Why are letters disappearing from brand names?

25 August 2016

Written by: Jesse Robinson

The #missingtype campaign aims to raise awareness of a blood donor shortage, writes Jesse Robinson.

As the supplies of blood types A, B and O go missing, the letters are following suit.

In a bid to raise awareness of the blood donor shortage across the world, corporations and charities have dropped the letters A, B and O from their names this week.

The three letters represent the eight different blood groups.

The ‘Missing Type’ campaign was launched last year by NHS Blood and Transplant in the UK that came about due to a 30 per cent drop in donations over the past seven years and has spread globally.



The week long #MissingType campaign involves 25 blood services from 21 different countries including Australia’s Red Cross.

“In Australia, a blood donation is needed every 24 seconds to provide life-saving treatments to patients. That’s 25,000 every week and 1.3 million every year,” Alyson Pearce, National Marketing Director of Australian Red Cross Blood Service tells upstart.

“To meet patient needs, the Australian Red Cross Blood Service needs 100,000 new blood donors to give blood for the first time over the next year and that is why the International Missing Type campaign is so important in bringing to light this need,” she says.

Red Cross spokesperson Erin Lagoudakis says Australians could do more.

“There are more than nine million eligible donors that don’t currently donate,” she tells upstart.

Australians often rule themselves out of contention without completing the Red Cross’ questionnaire to test their eligibility.



Blood donations help treat people with cancer and blood disorders, as well as surgical patients, trauma victims, and mothers who lost blood during childbirth.

The colder months are always a down period for the centre due to illnesses and colds, however the Blood Service has also seen a drop in donations due to the increased popularity of tattoos and overseas travel.

“Roughly 40,000 donors per year are excluded due to getting artwork done on their body,” Lagoudakis says.

“A fresh tattoo excludes donors for six months following, but [they] often think it’s permanent or simply forget to return.”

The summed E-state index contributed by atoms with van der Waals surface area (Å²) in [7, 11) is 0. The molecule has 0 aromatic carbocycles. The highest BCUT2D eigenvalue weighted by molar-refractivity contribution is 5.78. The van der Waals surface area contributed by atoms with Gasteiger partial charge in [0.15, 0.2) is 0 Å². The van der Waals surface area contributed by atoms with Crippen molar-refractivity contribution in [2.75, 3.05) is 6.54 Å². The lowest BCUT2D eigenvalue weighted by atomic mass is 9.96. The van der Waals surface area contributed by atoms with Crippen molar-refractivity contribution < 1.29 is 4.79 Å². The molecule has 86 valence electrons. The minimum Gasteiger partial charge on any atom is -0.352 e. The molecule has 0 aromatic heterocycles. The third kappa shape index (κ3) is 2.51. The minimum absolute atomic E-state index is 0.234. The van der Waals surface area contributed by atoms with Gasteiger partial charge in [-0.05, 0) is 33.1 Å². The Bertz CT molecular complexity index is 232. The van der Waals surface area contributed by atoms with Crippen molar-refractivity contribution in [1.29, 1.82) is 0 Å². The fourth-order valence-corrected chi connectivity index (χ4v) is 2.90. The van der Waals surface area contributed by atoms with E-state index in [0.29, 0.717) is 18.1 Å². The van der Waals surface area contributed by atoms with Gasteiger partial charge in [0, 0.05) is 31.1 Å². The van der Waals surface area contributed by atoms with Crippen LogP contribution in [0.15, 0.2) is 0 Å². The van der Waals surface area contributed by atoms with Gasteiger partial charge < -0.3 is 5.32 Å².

Australia is one of 62 nations that collect the entirety of its blood supply via voluntary unpaid donations and the Red Cross says this is the safest method.

“We want people donating purely to save lives, this helps ensure the safety of the patients,” Lagoudakis says.

A large contingent of prominent Australian brands and landmarks dropped the A, B and O from their name including NAB, The Age, Qantas, NSW Police, Adelaide Football Club and TV show Neighbours to encourage Australians to donate.

The Blood Service have received a spike in pledges following the campaign and hopes to expand their base of donors to fill the shortage.

“It’s so great we have such a large number of businesses and communities getting on-board to help this cause,” Lagoudakis says.

The campaign’s popularity has been attributed to its uniqueness in the way it highlights the how the world would be wiBBCCth out these blood types.

A company that blood donors will know well is the Byron Bay Cookie Company who have also supported the missing type campaign dropping letters to show support.

“We have been providing Byron Bay Cookies to the Australian Red Cross Blood Service for over a year for donors to enjoy after giving blood, so we’re proud to be part of the International Missing Type Campaign and do our part in raising awareness of the ongoing challenge in recruiting new donors,” Emilie Emond, Marketing Manager of Byron Bay Cookie Company tells upstart.

You can get a free cookie and join the cause by registering to donate here.




Jesse Robinson is a second year Bachelor of Media and Communication (Journalism) student at La Trobe University. You can follow him on Twitter here: @jesse3robinson